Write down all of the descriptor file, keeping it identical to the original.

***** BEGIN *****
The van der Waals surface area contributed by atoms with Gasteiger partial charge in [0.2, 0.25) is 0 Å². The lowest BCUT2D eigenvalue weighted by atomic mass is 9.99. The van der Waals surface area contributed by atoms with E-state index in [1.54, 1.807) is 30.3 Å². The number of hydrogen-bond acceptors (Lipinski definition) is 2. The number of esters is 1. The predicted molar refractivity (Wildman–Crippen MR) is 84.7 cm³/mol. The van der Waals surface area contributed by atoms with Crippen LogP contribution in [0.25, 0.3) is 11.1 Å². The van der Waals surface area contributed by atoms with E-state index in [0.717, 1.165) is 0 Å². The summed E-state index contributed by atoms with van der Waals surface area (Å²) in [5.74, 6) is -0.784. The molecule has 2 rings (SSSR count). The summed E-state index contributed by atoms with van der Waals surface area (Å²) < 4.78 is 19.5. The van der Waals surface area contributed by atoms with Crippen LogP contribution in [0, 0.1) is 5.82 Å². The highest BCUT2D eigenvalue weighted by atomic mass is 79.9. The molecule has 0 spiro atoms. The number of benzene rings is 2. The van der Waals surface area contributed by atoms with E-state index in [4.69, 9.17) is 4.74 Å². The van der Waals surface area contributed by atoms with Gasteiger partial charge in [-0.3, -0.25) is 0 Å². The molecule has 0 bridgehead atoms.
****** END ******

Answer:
The van der Waals surface area contributed by atoms with Gasteiger partial charge in [0.2, 0.25) is 0 Å². The lowest BCUT2D eigenvalue weighted by atomic mass is 9.99. The van der Waals surface area contributed by atoms with E-state index in [1.54, 1.807) is 30.3 Å². The number of hydrogen-bond acceptors (Lipinski definition) is 2. The number of esters is 1. The predicted molar refractivity (Wildman–Crippen MR) is 84.7 cm³/mol. The van der Waals surface area contributed by atoms with Crippen LogP contribution in [0.25, 0.3) is 11.1 Å². The van der Waals surface area contributed by atoms with E-state index in [0.717, 1.165) is 0 Å². The summed E-state index contributed by atoms with van der Waals surface area (Å²) in [5.74, 6) is -0.784. The molecule has 2 rings (SSSR count). The summed E-state index contributed by atoms with van der Waals surface area (Å²) < 4.78 is 19.5. The van der Waals surface area contributed by atoms with Crippen LogP contribution in [0, 0.1) is 5.82 Å². The highest BCUT2D eigenvalue weighted by atomic mass is 79.9. The molecule has 0 spiro atoms. The number of benzene rings is 2. The van der Waals surface area contributed by atoms with E-state index in [4.69, 9.17) is 4.74 Å². The van der Waals surface area contributed by atoms with Gasteiger partial charge in [-0.3, -0.25) is 0 Å². The molecule has 0 bridgehead atoms.